(d) Poems (g) Diaries
  (e) Essays  

(In each case designate whether in lower or upper secondary school.)

(3) Check in the following list of subjects those you think should receive emphasis, and indicate their order of importance by figures if more than one are checked.

(a) Foreign customs and manners

(b) Political and social problems

(c) Nature study and science

3. Through Interviews

Teachers should make use of every available opportunity to have interviews with the pupilsf parents, members of the local board of education, and those acquainted with or interested in the field of English language teaching. Conferences can be held, too, at which there could be and exchange of opinions. Conferences have an advantage over private interviews in that they provide opportunities for the ironing out of problems. Teachers should keep for future reference and study all records of interviews and conferences.

4. Contact with English Language Teachers in Other Schools.

In developing the English language curriculum, just as in the case of any other curriculum, teachers should not depend solely upon their local resources. Studies are possible being constantly made in other prefectures, not to mention onefs own. Teachers must, moreover, work in concert with the staffs of other schools in a town can help each other solve problems common to some or all of the schools. Without such close co-operation little improvement can be expected in the curriculum.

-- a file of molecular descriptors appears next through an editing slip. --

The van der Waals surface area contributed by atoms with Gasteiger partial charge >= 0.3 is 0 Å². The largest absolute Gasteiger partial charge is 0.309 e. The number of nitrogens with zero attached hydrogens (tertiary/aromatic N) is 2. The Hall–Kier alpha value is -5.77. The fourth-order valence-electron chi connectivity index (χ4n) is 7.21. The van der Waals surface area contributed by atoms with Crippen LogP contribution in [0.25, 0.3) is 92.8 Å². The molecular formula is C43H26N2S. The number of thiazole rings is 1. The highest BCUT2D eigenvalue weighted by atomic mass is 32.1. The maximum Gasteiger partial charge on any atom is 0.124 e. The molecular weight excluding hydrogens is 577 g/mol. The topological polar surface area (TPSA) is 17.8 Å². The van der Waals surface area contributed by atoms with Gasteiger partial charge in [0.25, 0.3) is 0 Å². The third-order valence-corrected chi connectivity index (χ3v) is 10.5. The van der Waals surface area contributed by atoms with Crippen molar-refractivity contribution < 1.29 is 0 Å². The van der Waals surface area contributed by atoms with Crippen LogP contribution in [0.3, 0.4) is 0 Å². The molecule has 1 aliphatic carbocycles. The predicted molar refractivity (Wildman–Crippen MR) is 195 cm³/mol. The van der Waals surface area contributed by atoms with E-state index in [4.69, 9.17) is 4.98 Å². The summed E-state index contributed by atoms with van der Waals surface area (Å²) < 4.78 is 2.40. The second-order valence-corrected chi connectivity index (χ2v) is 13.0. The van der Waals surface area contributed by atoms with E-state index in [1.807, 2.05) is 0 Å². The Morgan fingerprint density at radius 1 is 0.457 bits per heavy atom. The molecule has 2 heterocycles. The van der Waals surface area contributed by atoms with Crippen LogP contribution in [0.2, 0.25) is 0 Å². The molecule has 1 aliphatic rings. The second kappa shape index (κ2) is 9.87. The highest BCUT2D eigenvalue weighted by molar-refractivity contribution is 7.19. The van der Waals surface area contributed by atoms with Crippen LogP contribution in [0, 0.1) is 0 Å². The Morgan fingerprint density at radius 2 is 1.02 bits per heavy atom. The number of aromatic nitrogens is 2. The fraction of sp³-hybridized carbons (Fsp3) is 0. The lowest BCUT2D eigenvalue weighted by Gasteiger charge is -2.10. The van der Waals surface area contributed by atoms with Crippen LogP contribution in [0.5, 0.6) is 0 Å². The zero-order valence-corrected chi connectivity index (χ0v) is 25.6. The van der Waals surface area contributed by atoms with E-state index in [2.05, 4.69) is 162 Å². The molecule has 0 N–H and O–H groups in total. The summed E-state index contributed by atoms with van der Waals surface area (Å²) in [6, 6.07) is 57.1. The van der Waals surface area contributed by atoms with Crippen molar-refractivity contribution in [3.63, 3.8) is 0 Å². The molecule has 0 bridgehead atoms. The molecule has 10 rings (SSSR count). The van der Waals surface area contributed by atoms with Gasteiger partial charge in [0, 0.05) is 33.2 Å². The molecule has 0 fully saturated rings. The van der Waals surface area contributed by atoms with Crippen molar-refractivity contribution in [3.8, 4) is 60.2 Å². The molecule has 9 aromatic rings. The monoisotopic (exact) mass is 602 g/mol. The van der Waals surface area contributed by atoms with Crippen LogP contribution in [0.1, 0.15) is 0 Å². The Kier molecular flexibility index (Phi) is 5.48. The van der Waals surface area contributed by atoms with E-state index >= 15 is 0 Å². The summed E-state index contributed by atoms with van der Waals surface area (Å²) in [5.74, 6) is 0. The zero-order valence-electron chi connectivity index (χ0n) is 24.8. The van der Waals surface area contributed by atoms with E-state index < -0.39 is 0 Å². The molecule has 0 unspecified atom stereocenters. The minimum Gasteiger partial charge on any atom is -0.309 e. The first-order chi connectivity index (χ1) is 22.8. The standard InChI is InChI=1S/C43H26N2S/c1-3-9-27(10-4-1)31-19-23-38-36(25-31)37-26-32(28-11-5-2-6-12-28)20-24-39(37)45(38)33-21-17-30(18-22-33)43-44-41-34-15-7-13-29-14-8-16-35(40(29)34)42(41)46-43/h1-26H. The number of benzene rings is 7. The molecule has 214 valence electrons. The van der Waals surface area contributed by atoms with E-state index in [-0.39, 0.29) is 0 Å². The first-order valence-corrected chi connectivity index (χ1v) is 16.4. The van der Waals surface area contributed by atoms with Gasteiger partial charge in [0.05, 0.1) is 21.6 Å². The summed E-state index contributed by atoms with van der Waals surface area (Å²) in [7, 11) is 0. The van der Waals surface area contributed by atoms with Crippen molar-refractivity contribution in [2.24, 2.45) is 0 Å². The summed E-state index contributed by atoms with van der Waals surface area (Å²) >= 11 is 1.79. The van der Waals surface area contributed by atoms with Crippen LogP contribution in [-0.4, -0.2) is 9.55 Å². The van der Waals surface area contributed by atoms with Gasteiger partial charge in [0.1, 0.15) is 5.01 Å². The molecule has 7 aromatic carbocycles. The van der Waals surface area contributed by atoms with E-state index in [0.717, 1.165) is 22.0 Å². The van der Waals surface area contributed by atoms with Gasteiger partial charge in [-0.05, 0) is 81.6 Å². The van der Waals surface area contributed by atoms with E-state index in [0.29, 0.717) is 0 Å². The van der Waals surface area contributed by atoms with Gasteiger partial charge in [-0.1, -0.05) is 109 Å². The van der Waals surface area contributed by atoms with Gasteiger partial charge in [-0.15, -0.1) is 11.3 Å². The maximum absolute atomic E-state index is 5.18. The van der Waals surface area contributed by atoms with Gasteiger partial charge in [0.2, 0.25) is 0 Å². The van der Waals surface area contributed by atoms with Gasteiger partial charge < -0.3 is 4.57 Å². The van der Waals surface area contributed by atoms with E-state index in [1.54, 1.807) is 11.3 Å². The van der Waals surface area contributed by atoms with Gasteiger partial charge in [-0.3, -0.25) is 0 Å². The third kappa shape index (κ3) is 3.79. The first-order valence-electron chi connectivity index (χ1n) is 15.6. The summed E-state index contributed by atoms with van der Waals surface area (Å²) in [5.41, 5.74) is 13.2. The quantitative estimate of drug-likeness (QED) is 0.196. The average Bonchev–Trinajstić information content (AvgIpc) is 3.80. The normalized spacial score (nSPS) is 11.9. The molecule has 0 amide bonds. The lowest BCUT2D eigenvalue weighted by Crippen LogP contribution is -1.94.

In Japan many of the farming and fishing villages are situated quite near a city or a town. Wherever this is the case, village and town school teachers should keep in sympathetic touch with each other. Again, in developing their own local curriculum, teachers should study reports of studies made by other groups outside of their own prefecture. Of course, the ideas and conclusions in such studies may not be useful, since the localities are different, but on the other hand they may find much material that is adaptable. Ideally, results of curriculum studies made by local groups should be reported in detail in professional journals in the English language field, and each local group, after making a study, should consider the desirability of trying to get it printed in a journal.